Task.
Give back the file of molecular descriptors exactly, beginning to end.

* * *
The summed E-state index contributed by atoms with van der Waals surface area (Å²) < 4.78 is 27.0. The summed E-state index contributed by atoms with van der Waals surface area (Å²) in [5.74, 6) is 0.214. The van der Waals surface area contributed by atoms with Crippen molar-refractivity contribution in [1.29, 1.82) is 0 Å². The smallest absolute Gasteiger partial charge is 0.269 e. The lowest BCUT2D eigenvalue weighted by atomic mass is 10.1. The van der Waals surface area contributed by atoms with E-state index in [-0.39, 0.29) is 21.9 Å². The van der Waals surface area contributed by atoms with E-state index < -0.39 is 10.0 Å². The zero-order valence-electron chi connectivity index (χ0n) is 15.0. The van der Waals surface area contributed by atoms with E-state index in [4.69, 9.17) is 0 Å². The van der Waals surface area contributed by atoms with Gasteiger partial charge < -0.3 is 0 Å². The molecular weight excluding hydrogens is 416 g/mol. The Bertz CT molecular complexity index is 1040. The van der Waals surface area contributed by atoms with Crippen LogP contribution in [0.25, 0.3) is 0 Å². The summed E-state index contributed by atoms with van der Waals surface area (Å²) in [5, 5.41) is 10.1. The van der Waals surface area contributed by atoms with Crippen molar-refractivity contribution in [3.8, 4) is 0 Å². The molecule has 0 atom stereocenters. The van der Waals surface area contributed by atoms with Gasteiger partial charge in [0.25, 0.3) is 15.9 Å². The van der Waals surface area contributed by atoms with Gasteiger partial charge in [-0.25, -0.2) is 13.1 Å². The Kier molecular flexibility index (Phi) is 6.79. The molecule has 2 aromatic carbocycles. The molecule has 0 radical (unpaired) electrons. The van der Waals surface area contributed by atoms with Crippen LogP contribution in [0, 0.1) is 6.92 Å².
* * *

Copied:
The summed E-state index contributed by atoms with van der Waals surface area (Å²) < 4.78 is 27.0. The summed E-state index contributed by atoms with van der Waals surface area (Å²) in [5.74, 6) is 0.214. The van der Waals surface area contributed by atoms with Crippen molar-refractivity contribution in [1.29, 1.82) is 0 Å². The smallest absolute Gasteiger partial charge is 0.269 e. The lowest BCUT2D eigenvalue weighted by atomic mass is 10.1. The van der Waals surface area contributed by atoms with E-state index in [-0.39, 0.29) is 21.9 Å². The van der Waals surface area contributed by atoms with E-state index < -0.39 is 10.0 Å². The zero-order valence-electron chi connectivity index (χ0n) is 15.0. The van der Waals surface area contributed by atoms with E-state index in [4.69, 9.17) is 0 Å². The van der Waals surface area contributed by atoms with Gasteiger partial charge < -0.3 is 0 Å². The molecular weight excluding hydrogens is 416 g/mol. The Bertz CT molecular complexity index is 1040. The van der Waals surface area contributed by atoms with Crippen LogP contribution in [0.25, 0.3) is 0 Å². The summed E-state index contributed by atoms with van der Waals surface area (Å²) in [5, 5.41) is 10.1. The van der Waals surface area contributed by atoms with Crippen molar-refractivity contribution in [3.8, 4) is 0 Å². The molecule has 0 atom stereocenters. The van der Waals surface area contributed by atoms with Gasteiger partial charge in [0.25, 0.3) is 15.9 Å². The van der Waals surface area contributed by atoms with Gasteiger partial charge in [-0.25, -0.2) is 13.1 Å². The Kier molecular flexibility index (Phi) is 6.79. The molecule has 2 aromatic carbocycles. The molecule has 0 radical (unpaired) electrons. The van der Waals surface area contributed by atoms with Crippen LogP contribution in [0, 0.1) is 6.92 Å².